One of my final jobs of 2020 was traveling around Japan with BBOY TAISUKE and documenting a series of breakdance workshops he was doing for young breakdancers.
I have covered BBOY TAISUKE’s workshops many times, and they are always a fountain of knowledge in both dance and music cultures so I always enjoy the experience immensely. However, during this trip I think my favorite moment was a quick little session we had at the seaside during a night of fishing and camping in Chiba prefecture.
As you probably don’t know, BBOY TAISUKE is not only one of the top breakdancers in the world, but also a well known fisherman, and he enjoys camping as well. So one of the nights during our trip we spent camping and fishing on the coast of Chiba Prefecture.
When we arrived at the campsite, one of the first things I did was wander around and see if I could find a couple cool spots for some quick photo sessions during our stay. As it was a nice day with interesting clouds, I really wanted to get something at sunset as well. I found a cool little spot down by the water, just in-front of our campsite, that looked great for a seaside sunset photo session.
Camera Settings for a Sunset Photo Shoot
After an unsuccessful attempt at fishing, I noticed the sun was getting low and there were still some nice clouds in the sky. But unfortunately there was also a thick band of clouds just at the horizon line, so it was hard to tell what kind of sunset we might get. Not wanting to miss out on the opportunity I got my gear together anyway and headed down to the water to get ready, just in case.
When shooting this kind of sunset session, one critical piece of equipment to have is a flash for your camera. Without a flash you are forced to expose your imageー
- for the sky, which will make your subject a silhouette in most conditions,
- or for your subject, which will tend to overexpose your sky in most conditions,
- or shoot a burst of images using bracketing and then create an HDR image in post.
With action shots, bracketing is not really possible, so using an external flash is usually your best option.
My recommended process when shooting in these situations is to first set your camera to properly expose for the natural light (the sky). Once that is set, then set your flash’s power level to properly expose your subject. The natural light will change quickly once the sun starts to set so you will have to change your own settings on the fly as you go.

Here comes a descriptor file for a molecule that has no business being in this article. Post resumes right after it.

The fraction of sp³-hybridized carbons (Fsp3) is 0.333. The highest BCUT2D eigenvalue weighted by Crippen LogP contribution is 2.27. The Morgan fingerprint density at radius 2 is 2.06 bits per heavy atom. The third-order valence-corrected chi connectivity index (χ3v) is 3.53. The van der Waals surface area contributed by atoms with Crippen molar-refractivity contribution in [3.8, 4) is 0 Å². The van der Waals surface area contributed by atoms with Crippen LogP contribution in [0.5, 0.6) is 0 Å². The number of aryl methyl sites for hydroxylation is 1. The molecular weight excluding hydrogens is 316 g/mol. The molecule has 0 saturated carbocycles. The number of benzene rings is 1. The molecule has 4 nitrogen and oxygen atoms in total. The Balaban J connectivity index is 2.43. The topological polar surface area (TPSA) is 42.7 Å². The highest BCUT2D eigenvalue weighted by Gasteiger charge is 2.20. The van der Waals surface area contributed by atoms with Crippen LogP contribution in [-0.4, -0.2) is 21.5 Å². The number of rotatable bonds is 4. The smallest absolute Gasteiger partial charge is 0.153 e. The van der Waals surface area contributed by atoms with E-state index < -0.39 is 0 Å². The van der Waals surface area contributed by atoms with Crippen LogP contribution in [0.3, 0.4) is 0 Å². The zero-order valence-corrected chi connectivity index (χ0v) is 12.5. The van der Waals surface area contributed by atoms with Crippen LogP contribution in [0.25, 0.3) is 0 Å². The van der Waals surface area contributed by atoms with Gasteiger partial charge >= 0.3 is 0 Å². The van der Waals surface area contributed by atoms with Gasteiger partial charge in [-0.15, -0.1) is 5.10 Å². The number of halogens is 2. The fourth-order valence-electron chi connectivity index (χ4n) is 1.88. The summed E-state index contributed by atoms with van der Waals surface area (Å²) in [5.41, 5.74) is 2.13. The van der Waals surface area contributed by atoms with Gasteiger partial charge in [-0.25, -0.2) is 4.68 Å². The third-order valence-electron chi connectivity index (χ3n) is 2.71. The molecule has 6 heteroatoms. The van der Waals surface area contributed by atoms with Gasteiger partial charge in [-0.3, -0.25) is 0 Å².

Also, I should note, modern cameras usually have a sync shutter speed of about 1/250 of a second, so you are forced to use your ISO and aperture settings to bring the natural light down low enough to properly expose the sky. However, many flash brands now offer what is called high-speed sync, which means you can shoot at any shutter speed (up to 1/8000 on my Nikon D5) and thus control the natural light with your shutter speed. This will allow you to freeze action much more easily while also shooting at much lower apertures.
All these images you see here were shot at f/2.8, which would have been impossible normally, without the use of ND (neutral density) filters.
Experimenting for Great Shots
So now that my settings were ready, it was time to fight the clock (as setting sun waits for no photographer) and find the best angle I could.
This is always where I have the most fun for sure. I love moving around and trying different things, and seeing what inspiration the spot we are shooting at gives me. BBOY TAISUKE is super easy to shoot as well, because he can do all these moves many times over, giving me lots of chances to get the best possible image.
In the end my favorite shots were when I was getting the camera as low to water level as I could in a little tidal pool in-front of BBOY TAISUKE. I love playing with reflections and found the reflection on the tidal pool a great addition to the images.
We never did get the epic sunset I was hoping for, and I ended up getting pretty wet from accidentally sitting in a large puddle. But we both had a great time during the shoot and I am quite happy with the images we got!
Thanks again to BBOY TAISUKE for his amazing skills! Can’t wait for the next session.
ABOUT THE PHOTO SHOOT
- Camera: Nikon D5
- Flash: Broncolor Siros L 800
- Extra camera attachments: None
- Athlete: BBOY TAISUKE (Find him on Twitter @BBOY_TAISUKE)
- Location of shoot: Pacific Coast along Chiba Prefecture
Author: Jason Halayko
Jason Halayko is a professional photographer specializing in action sports. Follow him on Twitter (@jason_halayko), and on Instagram (@jason_halayko). Find more, including his series, [A Photographer’s Notes] here.